I then approached Steph (though at this point, I was unaware of her name), and asked if we could help her. She told us that this was normal for her and that after taking her medication she would be alright. I relayed this to Becca, who told me to do the refusal form. Regret number two was not trying to persuade her at this point to go to the treatment area where it would be quieter. I also regret not sitting down next to her, simply staying put and making sure she was actually ok.

When filling in the refusal form, Steph was unco-operative, and it took quite a deal of persistence to get her to sign the form. My fourth regret is actually being so persistent, as I don’t think it helped her condition. Contrarily, my fifth regret is in not using that opportunity to attempt again to persuade her into letting us treat her.

My sixth regret may well class as unavoidable – letting her out of my direct line of sight. In my defence, we were called to two shouts one after the other outside of the control building. But all the same, looking back, I’d been happier if I knew somebody had been keeping an eye, just to be sure Steph was getting better.

The next regret is in the way I approached the incident when the police called us directly over to it. I think because of the routine I’d been getting myself into all night, I went straight for the paperwork. It took Ryan to shout at me “100% o2 now, non re-breath!” to get me to even think about putting the resus bag down and getting the cylinder ready. After the incident passed, he did apologise to me, but I told him that he needn’t have apologised, it was an incident, and I wasn’t giving it my full attention.

The eighth regret comes in the way I spoke to her friends in getting Steph’s details – I was rather forceful, and quite demanding. I think I was also impolite. In my mind, I was doing this to ensure that I didn’t get met with the refusal from above. But I think, with hindsight, I could have been a damn sight more polite that I was.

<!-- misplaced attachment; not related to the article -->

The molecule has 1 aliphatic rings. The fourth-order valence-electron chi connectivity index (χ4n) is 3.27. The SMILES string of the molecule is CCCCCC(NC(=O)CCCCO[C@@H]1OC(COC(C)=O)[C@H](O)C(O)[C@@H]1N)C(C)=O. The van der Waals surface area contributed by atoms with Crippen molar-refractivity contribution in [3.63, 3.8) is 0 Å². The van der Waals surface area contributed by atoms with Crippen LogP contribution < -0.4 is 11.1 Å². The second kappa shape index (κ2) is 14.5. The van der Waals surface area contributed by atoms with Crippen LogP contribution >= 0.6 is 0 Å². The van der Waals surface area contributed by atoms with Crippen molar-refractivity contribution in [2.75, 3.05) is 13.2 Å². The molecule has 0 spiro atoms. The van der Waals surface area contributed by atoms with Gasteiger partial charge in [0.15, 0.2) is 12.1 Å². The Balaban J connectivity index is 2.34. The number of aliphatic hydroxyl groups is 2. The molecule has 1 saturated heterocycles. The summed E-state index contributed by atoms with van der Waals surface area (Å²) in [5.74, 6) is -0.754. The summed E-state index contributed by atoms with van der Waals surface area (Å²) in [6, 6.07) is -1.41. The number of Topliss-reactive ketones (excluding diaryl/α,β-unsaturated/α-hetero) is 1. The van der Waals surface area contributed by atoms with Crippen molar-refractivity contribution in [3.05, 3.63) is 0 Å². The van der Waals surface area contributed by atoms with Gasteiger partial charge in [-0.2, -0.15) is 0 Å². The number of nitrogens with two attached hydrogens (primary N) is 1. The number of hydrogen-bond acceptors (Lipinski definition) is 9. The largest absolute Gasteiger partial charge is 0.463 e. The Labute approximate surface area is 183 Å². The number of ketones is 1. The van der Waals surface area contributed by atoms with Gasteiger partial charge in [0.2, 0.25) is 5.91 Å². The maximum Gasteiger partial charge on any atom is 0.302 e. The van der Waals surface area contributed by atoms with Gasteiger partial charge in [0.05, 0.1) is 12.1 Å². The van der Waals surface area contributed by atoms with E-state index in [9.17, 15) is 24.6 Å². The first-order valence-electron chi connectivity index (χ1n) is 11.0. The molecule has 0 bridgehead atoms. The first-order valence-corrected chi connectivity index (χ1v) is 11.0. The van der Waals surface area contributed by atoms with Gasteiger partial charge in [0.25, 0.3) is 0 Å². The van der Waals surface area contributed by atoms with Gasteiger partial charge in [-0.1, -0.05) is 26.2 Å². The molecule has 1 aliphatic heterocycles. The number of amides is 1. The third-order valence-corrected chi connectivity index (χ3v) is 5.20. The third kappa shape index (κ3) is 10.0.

I wish I hadn’t been so sharp with the police. They were doing a fantastic job, and were a brilliant help. In fact, they probably could have got a message to medical control faster than me. Even if they did ask for the ambulances, the location would have been enough for Steve to look out of the window and realise what was needed. I never had the opportunity to apologise to the officers, my tenth regret in not seeking them out to do so.

Kneeling next to Steph, and effectively forgetting her friends looking on is also regretted; I was the only medic available who could have provided some much needed reassurance. Because they were so thankful for our help, I didn’t even think to apologise for not keeping them up-to-speed with what the crew was doing.

I regret not asking somebody to site with Becca, and effectively leaving her along crying. I didn’t know why she was crying, but I should have been thinking ‘she needs to talk to somebody’. Why didn’t I?

Regret 13 is the way I spoke to Emily. I was way too harsh, and thinking solely of my team-mate. I should have stopped and looked at it from her angle, if I did, I would have been able to offer a suggestion. Instead it took my boss to appease the situation and suggest a new plan to keep the cover levels up.

Regret 14 is my thoughts as I sat down – ‘I need a red bull, why didn’t I stash one?’ The 15th regret is that my mind jumped immediately to the cute red bull girl, and the fact that she didn’t have my number. Why did I think about that? Also, I think because I thought of her immediately after the incident, I couldn’t help but notice that she wasn’t around for the rest of the time I was at the event.

29 Aug 08 Stop

All names changed to protect patient confidentiality and to anonymise the incident. Posted to this blog to help others understand what went through my mind.